In this blog, we consider what the media thinks the Conservative manifesto means for the Conservative Party.

There is a clear take out from the Conservative manifesto (or should I say, Theresa May’s manifesto) launch today. When you go to the polls on 8th June, Mrs May’s Conservative Party want the general public to be thinking about two things: Brexit and who you want as Prime Minister negotiating for Britain. Mrs May has been ramming this point home ever since this election was called. And it’s coming across loud and clear.

Media analysis into the Conservative manifesto is already in full swing. Over the next few days, it’s only going to increase. You will be in-undated with analysis into the manifesto: newspapers will come out in strong support or strong opposition for particular policies, and the regular rigmarole of analysing spending plans will commence.

However, what is also being spoken about by the lobby journalists is what the manifesto means for the Conservative Party. The rhetoric around the manifesto launch, and the content of the manifesto, shows some clear shifts away from the traditional Conservative base. Below, I’ve looked at a few of the key issues they are discussing.

Theresa May’s Conservative Party

This is very much Theresa May’s Conservative Party. If you cast your mind back a few weeks to the Conservative’s Party Election Broadcast, the whole video focused on Theresa May and her Conservative Party and her candidates in both local and national elections. This sentiment in clearly reflected in today’s manifesto launch. Tim Shipman, the Political Editor of the Sunday Times, tweeted that “May says it’s “my manifesto”. More personal than for any Tory leader in my adult lifetime”

Matt Chorley, Editor of The Times Red Box, highlights that Theresa May’s speech: “”Conservative” gets one mention and “Me” gets seven mentions.” Yes, simplistic quantitative analysis perhaps (!) but it makes it very clear: there is a shift in the Conservative Party; it’s now Theresa May’s Conservative Party.

Mayism: what does it mean?

“There is no Mayism” said Theresa May. Well, given how May has positioned herself at the very core of the manifesto, this doesn’t ring true. As the BBC’s Nick Robinson tweeted; “There is no May-ism” says PM whose manifesto launch includes the words me, my & I more than any I’ve seen before.”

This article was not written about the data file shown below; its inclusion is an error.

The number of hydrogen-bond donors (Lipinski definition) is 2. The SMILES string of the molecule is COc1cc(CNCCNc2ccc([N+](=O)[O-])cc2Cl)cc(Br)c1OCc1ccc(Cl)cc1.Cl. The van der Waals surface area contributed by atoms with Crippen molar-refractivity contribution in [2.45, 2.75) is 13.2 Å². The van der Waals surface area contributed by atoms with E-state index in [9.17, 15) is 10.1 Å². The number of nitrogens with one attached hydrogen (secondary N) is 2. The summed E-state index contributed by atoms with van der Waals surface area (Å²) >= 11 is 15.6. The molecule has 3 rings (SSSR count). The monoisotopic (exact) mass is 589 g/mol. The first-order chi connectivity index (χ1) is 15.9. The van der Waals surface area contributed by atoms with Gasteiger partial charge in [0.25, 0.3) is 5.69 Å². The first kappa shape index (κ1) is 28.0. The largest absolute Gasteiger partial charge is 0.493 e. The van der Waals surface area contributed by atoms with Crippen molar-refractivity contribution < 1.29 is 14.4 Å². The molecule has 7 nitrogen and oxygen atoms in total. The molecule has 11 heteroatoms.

But what exactly is Mayism? There isn’t a clear ideological route map. That’s because this manifesto tries to capture the ‘traditional right voter’ and the ‘traditional left voter’ (I’ve put these in parentheses because I think ‘left’ and ‘right’ are an over simplistic approach describing the complexity of political decisions… but that’s for a different blog…). What this manifesto doesn’t do is go bang in the centre; it tries to appeal to both sides with tailored policies. Spectator editor Fraser Nelson says “the Conservatives have moved to the left economically” (for example through a commitment to cap energy bills) while, on the other hand you’ve got a commitment to re-introduce fox hunting.

Does this make “Mayism” ideologically inconsistent? Or is ideology becoming less and less relevant: is it now about policies? What is clear is that Nick Timothy’s politics is deeply embedded into this manifesto. Tim Shipman pointedly asks, if there is no May-ism should we write about Timothillism?

Goodbye Thatcherism

This brings me on to my final point does “Mayism” break the Conservative Party away from Thatcher? Spectator editor Fraser Nelson argues that the Conservative Party could be seeing “Thatcherism leaving its bloodstream” as the party “evolves”.

George Eaton, Political Editor at the New Statesman, writes that Theresa May’s Conservative manifesto buries dogmatic Thatcherism.

He writes that May’s manifesto “proclaims a belief “not just in society” but “in the good that government can do”… The ensuing policies do not seek to reverse Thatcherism (as Labour’s manifesto does) but to correct it.”

The question is whether Mayism will overwrite Thatcherism and whether May’s new brand of Conservativism will resonate with the wider electorate.